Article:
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Deutsche Bank analysts note that in Europe, the  “grand coalition” of conservatives (EPP) and social democrats (S&D) has lost its traditional absolute majority  in the next European Parliament.

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“Together with the liberals and greens, pro-European groups will still hold a clear majority of two-thirds of the seats in the next EP. But policymaking for them will likely become more complex and require broader cross-party agreements and discipline.”

“With above 30% of seats,  Eurosceptic and anti-establishment groups and (nonaligned) parties are estimated to have increased their weight in EU policy making  over next five years. But we remain doubtful that these groups will manage to permanently overcome their (many) differences and use their leverage to promote their own coherent policy agenda.”

Balance in the next EP will also depend on group formation  over the next few weeks.”

“The increased fragmentation on the next EP will make the  appointment of the next Commission President a potentially lengthy procedure. None of the EP’s “lead candidates” will find it easy to secure support of a majority of the MEPs and the Council might see this as a reason to deviate from the “lead candidate” procedure altogether.”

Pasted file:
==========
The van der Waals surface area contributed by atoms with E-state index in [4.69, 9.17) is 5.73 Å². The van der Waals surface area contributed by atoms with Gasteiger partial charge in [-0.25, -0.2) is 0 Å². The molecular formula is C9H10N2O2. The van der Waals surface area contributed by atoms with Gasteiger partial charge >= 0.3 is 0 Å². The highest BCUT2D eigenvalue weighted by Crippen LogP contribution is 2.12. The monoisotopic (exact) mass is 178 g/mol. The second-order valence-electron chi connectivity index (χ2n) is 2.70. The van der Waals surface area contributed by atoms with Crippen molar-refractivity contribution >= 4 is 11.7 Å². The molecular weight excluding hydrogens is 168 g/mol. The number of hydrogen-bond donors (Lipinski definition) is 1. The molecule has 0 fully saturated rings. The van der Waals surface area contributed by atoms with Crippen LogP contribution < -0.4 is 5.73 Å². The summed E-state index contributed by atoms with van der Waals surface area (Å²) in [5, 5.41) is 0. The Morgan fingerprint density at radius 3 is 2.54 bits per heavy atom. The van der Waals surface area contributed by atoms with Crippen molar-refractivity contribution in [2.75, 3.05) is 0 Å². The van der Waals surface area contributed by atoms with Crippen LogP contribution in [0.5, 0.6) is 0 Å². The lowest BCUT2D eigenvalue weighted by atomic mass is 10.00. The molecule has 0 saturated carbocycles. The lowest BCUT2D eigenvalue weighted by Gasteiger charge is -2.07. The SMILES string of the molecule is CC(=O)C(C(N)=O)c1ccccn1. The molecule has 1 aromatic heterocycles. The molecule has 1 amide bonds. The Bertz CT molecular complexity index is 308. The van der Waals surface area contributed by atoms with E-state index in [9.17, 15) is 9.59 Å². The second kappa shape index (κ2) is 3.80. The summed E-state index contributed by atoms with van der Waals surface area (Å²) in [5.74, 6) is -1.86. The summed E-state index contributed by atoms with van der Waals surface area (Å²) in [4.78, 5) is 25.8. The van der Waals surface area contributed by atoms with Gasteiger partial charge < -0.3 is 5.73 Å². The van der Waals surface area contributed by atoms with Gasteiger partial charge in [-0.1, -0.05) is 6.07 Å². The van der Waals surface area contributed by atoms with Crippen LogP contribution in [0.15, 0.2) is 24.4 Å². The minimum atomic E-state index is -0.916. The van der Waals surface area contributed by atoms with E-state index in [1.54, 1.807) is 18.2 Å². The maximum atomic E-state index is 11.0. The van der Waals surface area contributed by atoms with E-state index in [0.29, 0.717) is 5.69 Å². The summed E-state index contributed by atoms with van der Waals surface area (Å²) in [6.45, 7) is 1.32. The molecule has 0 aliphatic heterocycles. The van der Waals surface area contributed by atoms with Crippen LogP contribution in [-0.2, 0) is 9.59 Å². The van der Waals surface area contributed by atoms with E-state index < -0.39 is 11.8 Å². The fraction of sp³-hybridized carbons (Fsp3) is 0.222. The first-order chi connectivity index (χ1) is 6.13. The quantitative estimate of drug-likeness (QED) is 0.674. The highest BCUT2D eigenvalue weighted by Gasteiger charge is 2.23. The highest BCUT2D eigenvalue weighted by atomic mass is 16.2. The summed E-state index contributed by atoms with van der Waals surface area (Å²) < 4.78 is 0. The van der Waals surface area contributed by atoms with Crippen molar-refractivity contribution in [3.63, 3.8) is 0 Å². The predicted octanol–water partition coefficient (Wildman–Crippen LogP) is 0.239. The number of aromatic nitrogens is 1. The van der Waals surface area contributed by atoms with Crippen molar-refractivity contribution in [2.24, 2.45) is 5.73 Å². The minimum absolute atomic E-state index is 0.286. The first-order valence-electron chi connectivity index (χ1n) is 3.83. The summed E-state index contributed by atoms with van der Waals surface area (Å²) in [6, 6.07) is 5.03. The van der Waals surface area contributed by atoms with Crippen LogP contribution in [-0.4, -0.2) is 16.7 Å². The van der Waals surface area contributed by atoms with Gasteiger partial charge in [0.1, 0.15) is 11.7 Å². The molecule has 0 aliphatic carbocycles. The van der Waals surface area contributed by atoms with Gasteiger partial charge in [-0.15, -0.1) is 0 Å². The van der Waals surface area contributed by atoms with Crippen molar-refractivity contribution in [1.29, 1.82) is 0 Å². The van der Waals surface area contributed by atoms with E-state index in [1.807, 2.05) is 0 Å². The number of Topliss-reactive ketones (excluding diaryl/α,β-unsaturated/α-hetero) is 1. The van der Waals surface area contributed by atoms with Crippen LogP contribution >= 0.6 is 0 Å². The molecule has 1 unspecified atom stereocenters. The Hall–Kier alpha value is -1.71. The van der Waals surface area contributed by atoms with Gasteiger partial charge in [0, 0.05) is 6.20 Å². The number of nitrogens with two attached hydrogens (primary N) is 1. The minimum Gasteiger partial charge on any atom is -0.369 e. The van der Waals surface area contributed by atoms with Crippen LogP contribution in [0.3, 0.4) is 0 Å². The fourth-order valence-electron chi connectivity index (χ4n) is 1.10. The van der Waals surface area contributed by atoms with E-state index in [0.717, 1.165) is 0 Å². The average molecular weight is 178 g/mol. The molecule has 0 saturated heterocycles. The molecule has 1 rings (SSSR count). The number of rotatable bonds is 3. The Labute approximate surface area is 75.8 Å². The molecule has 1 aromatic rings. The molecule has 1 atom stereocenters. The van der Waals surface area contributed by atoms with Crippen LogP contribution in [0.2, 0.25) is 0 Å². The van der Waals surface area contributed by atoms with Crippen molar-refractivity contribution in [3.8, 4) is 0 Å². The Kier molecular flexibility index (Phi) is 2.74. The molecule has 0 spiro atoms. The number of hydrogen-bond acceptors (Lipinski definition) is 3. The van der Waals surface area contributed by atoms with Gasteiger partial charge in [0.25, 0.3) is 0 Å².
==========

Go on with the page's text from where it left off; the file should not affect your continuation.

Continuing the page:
“A lengthy standoff between Council and Parliament as well as intense negotiations on the top jobs between leaderscould push the appointment of the next Commission beyond October. This would reflect badly on the EU’s prospective ability for constructive policy making and joint decisions and could thus impact market’s confidence and trust in the single currency.”